Amyotrophic lateral sclerosis (ALS) is a devastating neurodegenerative disease that is characterized by degeneration of motor neurons, which leads to progressive muscle weakness and eventually fatal paralysis, typically within 1 to 5 years after disease onset. Frontotemporal lobar degeneration (FTLD) is a clinically diverse dementia syndrome, with phenotypes that include behavioral changes, semantic dementia and progressive non-fluent aphasia. Although these two diseases are clinically distinct and affect different parts of the central nervous system, it has been long thought that these two diseases are related since ALS patients often develop cognitive deficits with frontotemporal features and FTLD patients can present symptoms of motor neuron disease. This hypothesis, which was derived from clinical observations, has been biochemically confirmed by identification of the 43 kDa TAR-DNA-binding protein (TDP-43) as the major aggregating protein in subtypes of both ALS and FTLD (ALS-TDP and FTLD-TDP, respectively). Moreover, over 30 different mutations in the TDP-43 gene (TARDBP) have been identified in various sporadic and familial ALS patients, and subsequently TDP-43 mutations were reported in various FTLD-TDP cases. Shortly after the identification of mutations in TDP-43 in ALS cases, mutations in another gene encoding an RNA-binding protein, FUS (fused in sarcoma; also known as TLS, translocated in liposarcoma), were identified in cases with familial ALS (ALS-FUS). Both dominantly and recessively inherited FUS mutations have been reported in familial ALS, and FUS mutations may be more common than TARDBP mutations in familial ALS. Additional mutations in FUS have recently been identified in sporadic ALS cases and in a subset of FTLD cases (FTLD-FUS). FUS is normally a nuclear protein, but cytoplasmic FUS-immunoreactive inclusions were demonstrated in lower motor neurons of ALS patients harboring FUS mutations. Cytoplasmic aggregation of wild-type FUS was subsequently reported as the prominent disease phenotype in other neurodegenerative diseases such as basophilic inclusion body disease, some types of juvenile ALS, and in the majority of tau- and TDP43-negative FTLD. The identification of these two RNA-binding proteins that aggregate and are sometimes mutated in ALS and FTLD gave rise to the emerging concept that disturbances in RNA regulation may play a major role in the pathogenesis of ALS and FTLD. Moreover, FUS aggregation is also demonstrated in Huntington's disease, spinocerebellar ataxia types 1, 2, and 3, and dentatorubropallidoluysian atrophy. These findings suggest an important role for FUS aggregation in the pathogenesis of neurodegenerative diseases beyond ALS and FTLD (Sasayama, 2012).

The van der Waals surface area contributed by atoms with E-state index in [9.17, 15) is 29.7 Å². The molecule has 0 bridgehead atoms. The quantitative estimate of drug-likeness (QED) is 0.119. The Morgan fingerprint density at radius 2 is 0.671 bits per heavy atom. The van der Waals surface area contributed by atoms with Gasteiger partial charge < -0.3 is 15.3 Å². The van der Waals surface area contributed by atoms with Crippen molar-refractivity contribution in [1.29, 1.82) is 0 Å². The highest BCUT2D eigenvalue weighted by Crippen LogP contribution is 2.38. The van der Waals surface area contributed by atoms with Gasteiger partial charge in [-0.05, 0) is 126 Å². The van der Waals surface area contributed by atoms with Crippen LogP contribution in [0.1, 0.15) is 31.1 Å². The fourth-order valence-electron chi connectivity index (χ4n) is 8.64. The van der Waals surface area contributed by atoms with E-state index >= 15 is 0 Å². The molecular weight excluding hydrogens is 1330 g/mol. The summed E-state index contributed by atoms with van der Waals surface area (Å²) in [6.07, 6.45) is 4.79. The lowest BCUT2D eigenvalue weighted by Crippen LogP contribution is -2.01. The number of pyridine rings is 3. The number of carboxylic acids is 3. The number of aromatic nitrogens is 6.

FUS is a ubiquitously expressed, 526 amino acid protein that was initially identified as a proto-oncogene, and which causes liposarcoma due to chromosomal translocation. FUS is an RNA-binding protein that is implicated in multiple aspects of RNA metabolism including microRNA processing, RNA splicing, trafficking and translation. FUS shows nuclear and cytoplasmic expression and shuttles between the nucleus and the cytoplasm. In neurons, FUS is localized to the nucleus but it is transported to dendritic spines at excitatory post-synapses in a complex with RNA and other RNA-binding proteins. Similar to TDP-43, FUS comprises a glycine-rich domain (GRD), an RNA-recognition-motif (RRM) domain and a nuclear localization sequence (NLS). ALS/FTLD-associated mutations cluster in the C-terminal region of the FUS protein that contains a non-classical R/H/KX2-5PY NLS motif as well as in the GRD motif that is important for protein-protein interactions and also exists in the C-terminal region of TDP-43. Most pathogenic mutations of the TARDBP gene cluster in this GRD motif. The only known genetic cause for ALS/FTLD with FUS pathology is mutations in the FUS gene itself. The FUS mutations in the NLS-containing C-terminal region lead to redistribution of the FUS protein from the nucleus to the cytoplasm. These findings suggest that the loss of physiological nuclear functions of FUS that involve RNA regulation may contribute to the pathogenesis of ALS/FTLD (Sasayama, 2012).